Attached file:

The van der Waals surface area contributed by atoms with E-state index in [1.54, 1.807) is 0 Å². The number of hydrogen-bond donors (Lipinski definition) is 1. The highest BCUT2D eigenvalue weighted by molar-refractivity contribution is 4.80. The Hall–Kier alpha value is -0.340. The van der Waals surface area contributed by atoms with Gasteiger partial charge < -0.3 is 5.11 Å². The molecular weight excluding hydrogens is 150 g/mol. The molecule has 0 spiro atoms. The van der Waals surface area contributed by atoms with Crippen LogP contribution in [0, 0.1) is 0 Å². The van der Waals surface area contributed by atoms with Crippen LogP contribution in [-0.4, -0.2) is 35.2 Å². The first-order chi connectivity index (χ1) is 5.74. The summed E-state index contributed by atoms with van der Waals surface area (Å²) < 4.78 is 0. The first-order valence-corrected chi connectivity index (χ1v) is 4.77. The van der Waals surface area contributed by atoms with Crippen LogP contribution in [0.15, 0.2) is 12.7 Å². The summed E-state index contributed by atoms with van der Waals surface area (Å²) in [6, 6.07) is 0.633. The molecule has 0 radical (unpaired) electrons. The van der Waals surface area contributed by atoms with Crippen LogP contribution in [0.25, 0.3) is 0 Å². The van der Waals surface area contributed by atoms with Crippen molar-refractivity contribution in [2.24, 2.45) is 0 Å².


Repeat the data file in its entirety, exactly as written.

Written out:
The van der Waals surface area contributed by atoms with E-state index in [1.54, 1.807) is 0 Å². The number of hydrogen-bond donors (Lipinski definition) is 1. The highest BCUT2D eigenvalue weighted by molar-refractivity contribution is 4.80. The Hall–Kier alpha value is -0.340. The van der Waals surface area contributed by atoms with Gasteiger partial charge < -0.3 is 5.11 Å². The molecular weight excluding hydrogens is 150 g/mol. The molecule has 0 spiro atoms. The van der Waals surface area contributed by atoms with Crippen LogP contribution in [0, 0.1) is 0 Å². The van der Waals surface area contributed by atoms with Crippen LogP contribution in [-0.4, -0.2) is 35.2 Å². The first-order chi connectivity index (χ1) is 5.74. The summed E-state index contributed by atoms with van der Waals surface area (Å²) < 4.78 is 0. The first-order valence-corrected chi connectivity index (χ1v) is 4.77. The van der Waals surface area contributed by atoms with Crippen LogP contribution in [0.15, 0.2) is 12.7 Å². The summed E-state index contributed by atoms with van der Waals surface area (Å²) in [6, 6.07) is 0.633. The molecule has 0 radical (unpaired) electrons. The van der Waals surface area contributed by atoms with Crippen LogP contribution in [0.25, 0.3) is 0 Å². The van der Waals surface area contributed by atoms with Crippen molar-refractivity contribution in [2.24, 2.45) is 0 Å².